Pythonic could look something like:

import subprocess
HOME_DIR = subprocess("getent passwd 100000 | cut -f 6 -d ':'", shell=True)

But as I am lazy and thought that this is not needed, I kept my approach :smiley:

well someone could do it but I don’t think it’s worth dealing with that use case…

# add title to avoid confusing a proper badass with some pathetic little missing fish

usermod -m -d /home/nautilus -l captain_nemo nemo
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Uh oh! :smiley:

Yes, that would be possible of course. But I am pretty sure then something strange will happen on next boot!

Until someone shows me captain_nemo on his nautilus booting, I do see it as safe. :wink:

Well, I think it’s safe to assume that a user that could manage to change their home directory and username, they’d also be able to handle this type of failure modes.

(On the other hand, note that my initial suggestion of using a path inside /var/lib/harbour-defender would also not be affected by that).

In the end, the most important thing is that you fixed defender. And that’s super cool.

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What about this?


What about it?

AFAIK/AFAICS, Defender manages the Android Support hosts file as well.

Some answers in the thread you linked say that should work, others say AD doesn’t use these hosts entries at all. What is true for current SFOS, current Defender and modern (Xperia10 et al) AD?

For me it reads like that the Defender scripts would have to do the lxc-mount and override as in the linked answer to be effective, correct?

This works for AlienDalvik for Android 4.x (devices from original Jolla 1 up to Xperia X), as they share the same filesystem as the main linux (the isolation is just inside the Java-like VM that old Android use).

This code will see the files and update them

This does not work AlienDalvik for Android 8.1 (devices starting from Xperia XA 2), as they:

  • use an LXC container (and thus their filesystem is isolated from the main Linux)
  • store that filesystem in a compressed read-only squashfs system.img file (as opposed to bind-mount some subdirectory that is writeable by Linux).

The code linked above will not work because, the files don’t exist in the namespace of the main linux.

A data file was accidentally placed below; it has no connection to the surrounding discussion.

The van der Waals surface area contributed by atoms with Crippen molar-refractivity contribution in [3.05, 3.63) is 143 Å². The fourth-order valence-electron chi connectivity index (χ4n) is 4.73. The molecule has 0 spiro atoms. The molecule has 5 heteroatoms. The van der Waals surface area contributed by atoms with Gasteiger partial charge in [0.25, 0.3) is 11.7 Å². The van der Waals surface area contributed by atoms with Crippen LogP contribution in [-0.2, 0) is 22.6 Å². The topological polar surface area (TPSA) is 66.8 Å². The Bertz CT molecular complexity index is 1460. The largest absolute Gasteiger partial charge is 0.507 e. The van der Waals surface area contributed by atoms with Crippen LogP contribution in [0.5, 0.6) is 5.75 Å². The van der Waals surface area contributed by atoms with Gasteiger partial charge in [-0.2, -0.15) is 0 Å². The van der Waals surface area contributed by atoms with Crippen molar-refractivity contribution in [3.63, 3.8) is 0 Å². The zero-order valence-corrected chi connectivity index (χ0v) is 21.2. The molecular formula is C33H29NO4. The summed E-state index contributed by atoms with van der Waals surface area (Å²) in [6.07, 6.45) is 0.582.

The solution to modify the configuration (the include /var/lib/lxc/aliendalvik/extra_config is handy for that) works, because it bind mounts the Linux file to inside the Android LXC.


A completely different way to handle this would be to use DNS forwarder daemon on the linux side
(i.e.: it’s own DNS server, e.g.: dnsmasq, systemd-resolved, etc.) (note: on other laptops/smartphomes NetworkManager can even automate that, I don’t know if connman on Sailfish can automate it).

And then configure Android to always use that as a DNS server in the default connection.

The main advantage:

  • defender wouldn’t need to modify actual host files. It can modify some include configuration of dnsmasq and normal DNS name solution is handled by the latter.

The main disadvantage:

  • much more complex solution involving multiple components (installing dnsmasq, having connman update dnsmasq configuration instead of /etc/resolv.conf, etc.)

Only legacy devices (+ Xperia X I guess)

Thank you for your answer. Then I don’t have to answer @nephros .

I changed the lxc mount a bit, but in the end it does not really matter, I guess.

Simply edit the file /var/lib/lxc/aliendalvik/extra_config as root and add following line:

lxc.mount.entry = /system/etc/hosts system/etc/hosts none bind,ro,create=file,optional 0 0

  • I am using the Android /system/etc/hosts (which gets updated by Defender as well) for the lxc mount.
  • Furthermore I added the option ‘ro’ so Android side cannot mess with SFOS file(s).
  • And I put option ‘optional’ as when I tried to add also /system/etc/hosts.editable it caused aliendalvik to fail starting (ro file system, could not add that file, alien service failing). This is not needed for system/etc/hosts as this file is present. Just for the records.